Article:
I’ve talked about this in previous columns and I’m going to circle back to it today.
When I jumped into mortgage brokering full time, a veteran broker shared a handout with me. She gave it to all of her clients. At the time I remember reading through the handout and thinking that it seemed really obvious, and almost a bit condescending.
As I’ve matured as a mortgage broker I have come to realize that everyone comes to the table with different levels of understanding of how mortgage financing works, and different practices for managing their money.
The handout essentially explains that once your mortgage financing is approved but not yet finalized (meaning your purchase has not completed yet) there are several things you must not do. The list includes things like:
• Buy and finance a new car
• Buy and finance new furniture for your home
• Miss any payments
• Co-sign a loan or mortgage for anyone else
• Spend part of your down payment
• Change or quit your job
In some cases making these changes may be ok and not affect your mortgage financing. If you are at the top of your debt servicing, some of these changes might result in your financing be cancelled by the lender. This could leave you in a bit of a bind.
Each lender works slightly differently. Some require all documents up front for review before they will issue an approval; others will provide a conditional approval subject to confirmation of what has been stated in the application.
Some lenders do a final audit of the file within a day or two of closing. They may pull your credit report again, and some will re-confirm your employment.
When you hear from your mortgage broker or mortgage person at the bank that all of your conditions have been signed off that means you are off to the races. Clients sometimes don’t understand that there is always fine print in the agreement that specifies any material change in your circumstances may negatively affect your mortgage approval.
So why am I circling back to this now?
Over the last month, I have worked with three different sets of clients that bought pre-builds in the Lower Mainland in 2019 and 2020. They are now on the homestretch and their new homes are almost complete.
One of the clients had an opportunity to buy a beautiful vacation home on a lake about two hours from home. She and her sister both contributed towards the down payment and signed on the mortgage together.
She assumed that she would only be responsible for half of the payment being as there were two of them on the mortgage.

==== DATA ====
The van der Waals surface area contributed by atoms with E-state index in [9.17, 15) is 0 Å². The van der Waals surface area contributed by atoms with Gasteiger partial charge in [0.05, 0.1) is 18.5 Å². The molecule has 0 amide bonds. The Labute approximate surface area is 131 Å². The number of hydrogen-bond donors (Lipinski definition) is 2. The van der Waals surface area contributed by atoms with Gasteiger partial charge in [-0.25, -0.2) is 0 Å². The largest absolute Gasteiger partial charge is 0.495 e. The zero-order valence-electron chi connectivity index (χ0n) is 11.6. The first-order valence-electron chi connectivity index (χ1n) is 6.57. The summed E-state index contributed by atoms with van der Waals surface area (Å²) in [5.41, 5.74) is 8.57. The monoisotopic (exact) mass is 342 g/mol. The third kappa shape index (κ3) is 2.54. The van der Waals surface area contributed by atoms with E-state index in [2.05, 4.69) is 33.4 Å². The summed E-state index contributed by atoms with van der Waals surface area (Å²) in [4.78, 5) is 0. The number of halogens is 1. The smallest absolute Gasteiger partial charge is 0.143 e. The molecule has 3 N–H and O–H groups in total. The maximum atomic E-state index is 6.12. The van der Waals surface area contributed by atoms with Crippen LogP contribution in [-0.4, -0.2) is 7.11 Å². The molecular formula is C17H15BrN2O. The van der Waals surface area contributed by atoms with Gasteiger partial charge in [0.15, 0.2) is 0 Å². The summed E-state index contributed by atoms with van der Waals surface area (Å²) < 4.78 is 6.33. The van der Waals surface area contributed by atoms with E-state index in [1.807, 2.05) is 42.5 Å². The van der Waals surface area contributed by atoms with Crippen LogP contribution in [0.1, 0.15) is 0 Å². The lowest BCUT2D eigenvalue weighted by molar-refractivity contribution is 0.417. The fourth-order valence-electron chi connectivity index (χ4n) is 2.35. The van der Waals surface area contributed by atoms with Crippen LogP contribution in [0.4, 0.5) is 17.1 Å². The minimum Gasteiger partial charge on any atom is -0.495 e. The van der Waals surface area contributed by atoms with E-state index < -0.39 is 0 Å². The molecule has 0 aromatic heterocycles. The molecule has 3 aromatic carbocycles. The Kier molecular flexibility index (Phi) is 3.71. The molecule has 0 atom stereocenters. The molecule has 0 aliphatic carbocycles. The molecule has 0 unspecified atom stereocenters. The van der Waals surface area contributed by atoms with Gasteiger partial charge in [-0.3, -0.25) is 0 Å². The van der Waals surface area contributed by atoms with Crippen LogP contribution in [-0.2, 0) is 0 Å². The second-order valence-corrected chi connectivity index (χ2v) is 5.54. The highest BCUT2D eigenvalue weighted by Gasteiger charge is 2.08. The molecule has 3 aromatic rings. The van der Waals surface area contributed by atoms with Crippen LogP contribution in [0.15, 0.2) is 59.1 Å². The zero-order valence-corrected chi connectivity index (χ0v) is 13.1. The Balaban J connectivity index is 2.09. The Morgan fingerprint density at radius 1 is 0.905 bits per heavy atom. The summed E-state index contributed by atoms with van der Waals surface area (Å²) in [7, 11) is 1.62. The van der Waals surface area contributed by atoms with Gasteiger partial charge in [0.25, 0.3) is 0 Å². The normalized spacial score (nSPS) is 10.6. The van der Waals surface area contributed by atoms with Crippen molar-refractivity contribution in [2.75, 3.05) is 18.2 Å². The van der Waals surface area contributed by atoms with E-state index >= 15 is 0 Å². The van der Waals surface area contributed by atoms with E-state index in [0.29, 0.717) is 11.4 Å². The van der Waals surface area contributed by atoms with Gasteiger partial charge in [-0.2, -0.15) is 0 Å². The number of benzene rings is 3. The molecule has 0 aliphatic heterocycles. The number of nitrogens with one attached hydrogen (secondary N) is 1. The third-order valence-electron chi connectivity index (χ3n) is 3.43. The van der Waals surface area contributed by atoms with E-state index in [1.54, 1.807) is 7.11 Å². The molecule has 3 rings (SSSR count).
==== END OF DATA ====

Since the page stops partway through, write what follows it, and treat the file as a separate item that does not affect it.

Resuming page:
What she didn’t realize is that mortgages are considered a joint and several liability which means that she is 100 per cent responsible for this payment. On any credit application we have to include the entire mortgage payment, the entire amount of property taxes, and an expense for heating.
This additional payment put her debt servicing at almost twice what it needs to be in order to qualify for a mortgage in the traditional lending world for her new condo.
Although the chance to buy the vacation property was an amazing opportunity it has now left her scrambling to find suitable financing to close on her pre-build. She doesn’t want to walk away or sell the new condo as it has almost doubled in value since she signed the original contract.
She doesn’t have anyone available to co-sign on the mortgage. She was able to come up with significantly more towards her down payment so we have found an option for her in the alternative mortgage market.
This is a temporary solution. The interest rate is almost 2% higher than what she would be paying if she were with a bank or a monoline mortgage lender. There is also a one per cent fee, which adds $4,500 to her closing costs.
This has been an expensive lesson for her, but fortunately there is a solution.
If you are under contract for a purchase, whether of a pre-build or an existing home, please reach out to your mortgage person before making any significant changes to your financial situation. There may be ways to navigate the changes without impacting your mortgage approval.
This article is written by or on behalf of an outsourced columnist and does not necessarily reflect the views of Castanet.